World Sepsis Day 2023 – Together we can end maternal sepsis

Every 4 minutes, a woman dies from a sepsis-related cause somewhere in the world, with the greatest burden borne by women in low- and middle-income countries.

On World Sepsis Day, join our efforts to raise awareness about maternal sepsis and help us disseminate our new video

We are testing effective strategies to prevent and manage maternal sepsis in Malawi and Uganda, via an integrated programme including hand hygiene, optimized use of antibiotics and improved surgical practices, and improved maternal sepsis management. This programme responds to the 70th World Health Assembly resolution Improving the prevention, diagnosis and clinical management of sepsis and the Global Maternal and Neonatal Sepsis Initiative objectives.

 

4th World Sepsis Congress – 2023: Maternal Sepsis: Why Is It Still in the Top 3 for Global Incidence of Sepsis?

On April 25-26, the Global Sepsis Alliance (GSA) hosted the 4th World Sepsis Congress “ONE GLOBAL HEALTH THREAT: SEPSIS, PANDEMICS, AND ANTIMICROBIAL RESISTANCE”.

The 4th WSC featured 16 sessions across 2 days, including a session on maternal sepsis entitled MATERNAL SEPSIS: WHY IS IT STILL IN THE TOP 3 FOR GLOBAL INCIDENCE OF SEPSIS?,  co-organized by GSA and WHO.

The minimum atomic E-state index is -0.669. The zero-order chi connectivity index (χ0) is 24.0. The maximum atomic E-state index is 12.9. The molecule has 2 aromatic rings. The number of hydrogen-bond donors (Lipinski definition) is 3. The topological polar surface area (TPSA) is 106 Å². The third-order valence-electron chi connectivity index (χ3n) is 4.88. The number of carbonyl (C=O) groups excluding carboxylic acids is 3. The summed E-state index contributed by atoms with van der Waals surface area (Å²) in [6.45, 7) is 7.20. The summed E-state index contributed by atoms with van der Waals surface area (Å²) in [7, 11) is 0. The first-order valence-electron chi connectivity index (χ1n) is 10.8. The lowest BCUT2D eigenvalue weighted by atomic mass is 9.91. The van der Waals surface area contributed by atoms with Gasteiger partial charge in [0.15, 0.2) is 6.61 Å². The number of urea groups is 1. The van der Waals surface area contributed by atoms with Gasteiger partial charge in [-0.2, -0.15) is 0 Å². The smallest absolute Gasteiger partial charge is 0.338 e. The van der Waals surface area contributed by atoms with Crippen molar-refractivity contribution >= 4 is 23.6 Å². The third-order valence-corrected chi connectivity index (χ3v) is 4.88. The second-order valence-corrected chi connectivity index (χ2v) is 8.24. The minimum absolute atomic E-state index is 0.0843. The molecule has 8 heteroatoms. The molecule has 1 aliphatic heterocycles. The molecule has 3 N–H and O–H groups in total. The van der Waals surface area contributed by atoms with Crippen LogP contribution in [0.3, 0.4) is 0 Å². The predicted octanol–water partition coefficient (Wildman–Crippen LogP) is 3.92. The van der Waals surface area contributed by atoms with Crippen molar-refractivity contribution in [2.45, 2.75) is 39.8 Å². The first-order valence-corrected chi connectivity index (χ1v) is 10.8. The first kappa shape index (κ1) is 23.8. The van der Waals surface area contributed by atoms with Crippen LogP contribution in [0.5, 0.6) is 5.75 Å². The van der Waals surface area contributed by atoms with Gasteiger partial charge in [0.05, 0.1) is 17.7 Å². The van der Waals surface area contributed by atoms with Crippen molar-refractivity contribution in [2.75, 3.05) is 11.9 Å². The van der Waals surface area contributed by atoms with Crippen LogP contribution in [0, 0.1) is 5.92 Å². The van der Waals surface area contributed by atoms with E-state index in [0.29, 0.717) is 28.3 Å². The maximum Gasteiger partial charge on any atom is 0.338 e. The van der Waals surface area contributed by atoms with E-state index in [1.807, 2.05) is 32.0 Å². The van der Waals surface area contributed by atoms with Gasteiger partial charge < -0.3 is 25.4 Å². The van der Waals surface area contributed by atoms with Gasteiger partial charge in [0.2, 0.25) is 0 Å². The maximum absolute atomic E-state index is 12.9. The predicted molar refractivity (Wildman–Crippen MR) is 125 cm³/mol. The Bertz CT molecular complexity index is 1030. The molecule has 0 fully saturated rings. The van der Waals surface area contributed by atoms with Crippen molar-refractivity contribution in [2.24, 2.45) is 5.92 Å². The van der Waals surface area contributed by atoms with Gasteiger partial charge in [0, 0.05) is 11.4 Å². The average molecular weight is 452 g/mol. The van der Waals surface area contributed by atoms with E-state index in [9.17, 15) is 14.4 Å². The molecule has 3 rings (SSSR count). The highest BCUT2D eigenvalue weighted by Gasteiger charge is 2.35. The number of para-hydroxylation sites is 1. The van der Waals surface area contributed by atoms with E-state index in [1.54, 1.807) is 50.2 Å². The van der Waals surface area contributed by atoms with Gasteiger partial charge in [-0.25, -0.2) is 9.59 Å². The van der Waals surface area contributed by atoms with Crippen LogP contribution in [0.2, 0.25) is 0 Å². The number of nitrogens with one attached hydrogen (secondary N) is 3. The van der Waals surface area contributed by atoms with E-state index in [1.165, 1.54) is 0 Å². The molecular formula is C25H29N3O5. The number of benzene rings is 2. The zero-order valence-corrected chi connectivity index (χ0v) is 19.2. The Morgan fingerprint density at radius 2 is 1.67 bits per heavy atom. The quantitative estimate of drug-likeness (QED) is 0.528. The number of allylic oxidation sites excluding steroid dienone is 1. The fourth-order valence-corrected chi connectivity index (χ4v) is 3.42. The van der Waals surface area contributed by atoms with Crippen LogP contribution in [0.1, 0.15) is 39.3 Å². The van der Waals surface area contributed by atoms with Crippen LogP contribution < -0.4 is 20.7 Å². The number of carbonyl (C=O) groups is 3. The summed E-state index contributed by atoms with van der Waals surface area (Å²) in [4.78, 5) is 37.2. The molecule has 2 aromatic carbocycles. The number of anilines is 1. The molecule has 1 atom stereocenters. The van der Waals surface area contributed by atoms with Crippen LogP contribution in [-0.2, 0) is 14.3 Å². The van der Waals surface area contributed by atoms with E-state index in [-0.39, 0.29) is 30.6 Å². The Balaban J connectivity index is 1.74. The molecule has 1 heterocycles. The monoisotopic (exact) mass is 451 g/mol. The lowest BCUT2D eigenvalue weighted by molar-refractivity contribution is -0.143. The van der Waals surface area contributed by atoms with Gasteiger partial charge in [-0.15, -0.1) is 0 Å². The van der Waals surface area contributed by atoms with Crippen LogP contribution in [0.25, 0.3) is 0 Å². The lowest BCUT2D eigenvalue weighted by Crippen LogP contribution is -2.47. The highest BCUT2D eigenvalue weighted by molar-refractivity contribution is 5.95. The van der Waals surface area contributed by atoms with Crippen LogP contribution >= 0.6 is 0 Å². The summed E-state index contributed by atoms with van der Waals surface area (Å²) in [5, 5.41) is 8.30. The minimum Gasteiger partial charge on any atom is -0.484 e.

You can access the recording of this session using the links below:

Direct YouTube link: https://www.youtube.com/watch?v=XrsiBzkgksQ

Podcast link: https://podcasts.apple.com/us/podcast/4th-world-sepsis-congress/id1155062518

 

An Epidemiology-Based Assessment of the Problem – Alan Tita, University of Alabama at Birmingham, United States of America

Sharing the Story from Malawi – Video

Sepsis Awareness and the Importance of Advocacy: Perspective of a Midwife and Sepsis Survivor – Helen Cheyne, University of Stirling, United Kingdom

Early Detection and Management: What Does It Mean for Maternal Sepsis? – Maria Fernanda Escobar Vidarte, The International Federation of Gynecology and Obstetrics, Colombia

Can Changing the Health System’s Approach Improve Maternal Sepsis Outcomes in Argentina and Beyond? – Edgardo Abalos, Independent Researcher, Argentina

Can Changing the Health System’s Approach Improve Maternal Sepsis Outcomes in Lebanon and Beyond? – Sabina Abou Malham, Université de Sherbrooke, Canada

The Perspective of the World Health Organization – Benedetta Allegranzi, World Health Organization, Switzerland